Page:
Is There a Decent Staple Gun Out There?


Corporate Member
I have had a few staple guns over the years, but none of them really worked well. Also, none have been electric. The most recent one I tried is the DeWalt. It seems to be a little better than the old Swingline or Stanley (including the Powershot), but still inconsistent. By inconsistent
I mean it misfires the staple 15% of the time, even if you hold and fire it perfectly (see pic). If you don’t hold it perfectly, it never works right. My definition of a misfire is one or both sides of the staple folds and doesn’t really go into the wood. I could handle it if it didn’t go in all the way and you could tap it the rest of the way with a hammer. Maybe it’s the staples I’m using? I’ve tried several “heavy duty” type, but haven’t seen any difference. I don’t think it’s the wood since it’s mostly construction plywood or pine 2 x 4’s. Also, I can pull the misfire out and put a new one in the same place and it works fine… 85% of the time anyway 😂.

Anyone know of one that works better, including electric versions?

Henry W

Corporate Member
Two thoughts on your query
1. Go pnuematic - much more likely to be consistent (but assumes you have compressor). If staple size is very important then a 'narrow crown staple' may not be what you need. And that is all I have ever seen for pneumatic staplers, but they fire pretty well/consistently and are available in fairly long lengths.
2. My cheapo electric stapler (think Ollie or Big Lot's buy, before I have pneumatic tools) was the WORST $$ I have ever spent on a tool - and there is competition for that! Completely useless, and I refused to even give it away - it was that bad. Now I was expecting it to fire staples into wood (don't recall details) but I would rather use a hand powered gun. I can't speak for 'real' electric staplers - if there is such a thing. I believe mine was an Arrow brand - but i am not certain of that. I have little hope for an electric one unless it cost significantly more than $20. Even there I would definitely keep the receipt!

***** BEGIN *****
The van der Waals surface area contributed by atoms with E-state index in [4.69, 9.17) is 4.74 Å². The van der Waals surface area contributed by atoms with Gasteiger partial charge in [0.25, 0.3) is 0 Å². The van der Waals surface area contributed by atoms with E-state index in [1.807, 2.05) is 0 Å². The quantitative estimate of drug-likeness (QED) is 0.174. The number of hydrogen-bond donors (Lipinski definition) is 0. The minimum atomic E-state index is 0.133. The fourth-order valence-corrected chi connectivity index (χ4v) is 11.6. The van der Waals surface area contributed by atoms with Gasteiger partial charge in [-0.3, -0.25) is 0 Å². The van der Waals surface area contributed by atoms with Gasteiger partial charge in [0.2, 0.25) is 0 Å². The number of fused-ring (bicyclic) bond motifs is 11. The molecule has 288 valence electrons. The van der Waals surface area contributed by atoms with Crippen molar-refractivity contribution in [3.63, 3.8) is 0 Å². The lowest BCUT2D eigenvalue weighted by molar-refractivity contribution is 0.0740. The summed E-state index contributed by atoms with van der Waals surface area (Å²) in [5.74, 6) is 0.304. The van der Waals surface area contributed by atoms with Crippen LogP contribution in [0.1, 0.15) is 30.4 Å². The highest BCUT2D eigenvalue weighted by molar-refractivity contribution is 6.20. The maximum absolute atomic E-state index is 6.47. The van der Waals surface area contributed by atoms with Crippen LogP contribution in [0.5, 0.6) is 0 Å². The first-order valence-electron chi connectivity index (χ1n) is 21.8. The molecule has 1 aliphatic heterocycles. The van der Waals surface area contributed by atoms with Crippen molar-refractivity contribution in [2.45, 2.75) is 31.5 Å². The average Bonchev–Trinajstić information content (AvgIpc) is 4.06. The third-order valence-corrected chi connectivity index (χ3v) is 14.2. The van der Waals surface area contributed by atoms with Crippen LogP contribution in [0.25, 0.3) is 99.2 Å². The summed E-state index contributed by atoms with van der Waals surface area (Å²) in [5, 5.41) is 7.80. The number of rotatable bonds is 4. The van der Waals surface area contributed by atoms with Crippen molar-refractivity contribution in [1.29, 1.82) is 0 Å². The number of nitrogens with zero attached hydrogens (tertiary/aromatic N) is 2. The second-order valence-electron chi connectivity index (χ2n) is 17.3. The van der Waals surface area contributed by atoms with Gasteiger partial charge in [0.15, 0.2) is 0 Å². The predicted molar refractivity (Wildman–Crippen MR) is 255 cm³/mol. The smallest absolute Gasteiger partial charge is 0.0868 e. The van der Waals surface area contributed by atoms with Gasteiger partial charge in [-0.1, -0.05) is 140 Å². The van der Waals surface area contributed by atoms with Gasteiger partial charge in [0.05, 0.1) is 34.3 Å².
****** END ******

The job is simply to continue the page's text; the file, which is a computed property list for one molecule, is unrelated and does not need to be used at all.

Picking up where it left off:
Last edited:


Man with many vises
Corporate Member
Craig, looks like you are doing slip seats. This JT21 stapler has worked much better for us than the bigger T50 models. Drives easier into hard boards.


Board of Directors, Webmaster
Staff member
Corporate Member
I just used an electric PowerShot Pro for some stair tread covers. I picked it up at a pawn shop 10 years ago for $10 (or less).


Corporate Member
I have the Milwaukee 12V. Love it. My hand sure appreciates it over the Arrow and Swingline. I had a corded Swingline and it was junk.


Corporate Member
If you are doing upholstery work, I would suggest a Porter-Cable 22 ga 3/8" crown stapler.
I've used one extensively for furniture and boat upholstery projects with no problems...I mostly use stainless steel staples so they don't rust.
It's listed at Acme Tools and others as Porter-Cable Upholstery Stapler P/N US58 for $99.98


Corporate Member
Duofast. Hands down. Around 100 dollars and worth it. Adjustable power. You won't find it at the big box. Try colonial supply in cary or wake forest


Corporate Member